Issue Brief on “The AfD’s Parliamentary Debut: A Reconfiguration of Politics in Germany”

On September 24, 2017, Alternative für Deutschland (AfD) in Germany celebrated its success, having secured 13% of the vote marking the entry of the open nationalist party in Bundestag in six decades.[1] Established in 1961, the party holds the most substantial presence of rightwing extremists since the Nazi era. It is on course to occupy 88 seats in the Bundestag, compared with 217 for the CDU/CSU and 137 for the SPD.[2] Alexander Gauland, the AfD’s top candidate called it “a great day for our party political history. We are entering the Bundestag for the first time and we will change this country.” His verdict carried additional fervor in his words “we will take our people and our country back.”[3]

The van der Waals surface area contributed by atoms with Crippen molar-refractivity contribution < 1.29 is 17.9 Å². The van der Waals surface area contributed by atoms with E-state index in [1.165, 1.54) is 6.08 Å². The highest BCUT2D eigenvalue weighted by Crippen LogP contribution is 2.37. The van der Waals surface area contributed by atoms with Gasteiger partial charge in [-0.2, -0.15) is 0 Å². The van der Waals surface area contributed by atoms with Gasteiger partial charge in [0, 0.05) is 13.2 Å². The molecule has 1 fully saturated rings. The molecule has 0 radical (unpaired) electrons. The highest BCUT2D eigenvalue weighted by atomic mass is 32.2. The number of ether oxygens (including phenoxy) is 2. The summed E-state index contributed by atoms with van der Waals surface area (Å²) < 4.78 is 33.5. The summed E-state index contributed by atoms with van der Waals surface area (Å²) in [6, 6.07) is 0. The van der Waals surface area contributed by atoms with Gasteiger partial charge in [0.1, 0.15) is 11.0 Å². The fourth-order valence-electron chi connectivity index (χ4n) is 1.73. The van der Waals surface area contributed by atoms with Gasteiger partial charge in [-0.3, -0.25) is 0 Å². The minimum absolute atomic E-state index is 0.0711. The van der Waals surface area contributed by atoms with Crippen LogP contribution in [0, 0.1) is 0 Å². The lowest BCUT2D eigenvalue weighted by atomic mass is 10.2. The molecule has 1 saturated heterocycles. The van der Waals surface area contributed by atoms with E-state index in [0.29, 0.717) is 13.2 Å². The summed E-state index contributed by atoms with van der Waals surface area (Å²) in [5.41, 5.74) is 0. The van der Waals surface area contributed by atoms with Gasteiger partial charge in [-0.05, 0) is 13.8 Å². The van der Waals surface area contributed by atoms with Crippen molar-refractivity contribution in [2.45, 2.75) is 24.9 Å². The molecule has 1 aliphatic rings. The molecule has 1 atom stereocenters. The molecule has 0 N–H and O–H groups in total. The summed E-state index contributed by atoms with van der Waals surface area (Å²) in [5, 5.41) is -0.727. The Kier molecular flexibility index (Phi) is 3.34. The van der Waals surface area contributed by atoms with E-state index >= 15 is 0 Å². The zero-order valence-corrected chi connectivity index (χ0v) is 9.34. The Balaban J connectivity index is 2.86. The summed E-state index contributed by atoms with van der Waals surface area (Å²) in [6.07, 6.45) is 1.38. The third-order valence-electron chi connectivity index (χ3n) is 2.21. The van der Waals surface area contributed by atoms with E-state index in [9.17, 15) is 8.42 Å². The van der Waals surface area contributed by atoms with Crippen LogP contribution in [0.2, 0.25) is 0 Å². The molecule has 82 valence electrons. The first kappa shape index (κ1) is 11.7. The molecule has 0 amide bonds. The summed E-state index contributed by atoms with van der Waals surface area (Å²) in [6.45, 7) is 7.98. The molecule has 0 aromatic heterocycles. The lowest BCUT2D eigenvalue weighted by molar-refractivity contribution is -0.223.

The AfD gained more than 8 points on its 2013 result, when it failed to reach the 5% hurdle that would have allowed it into the Bundestag.[4] Thirty-five percent of its supporters were first-time voters. It has now entered into German parliament as the third biggest party, with a stunning 13.3% increase of 8.8 percentage points according to the exit poll.[5]

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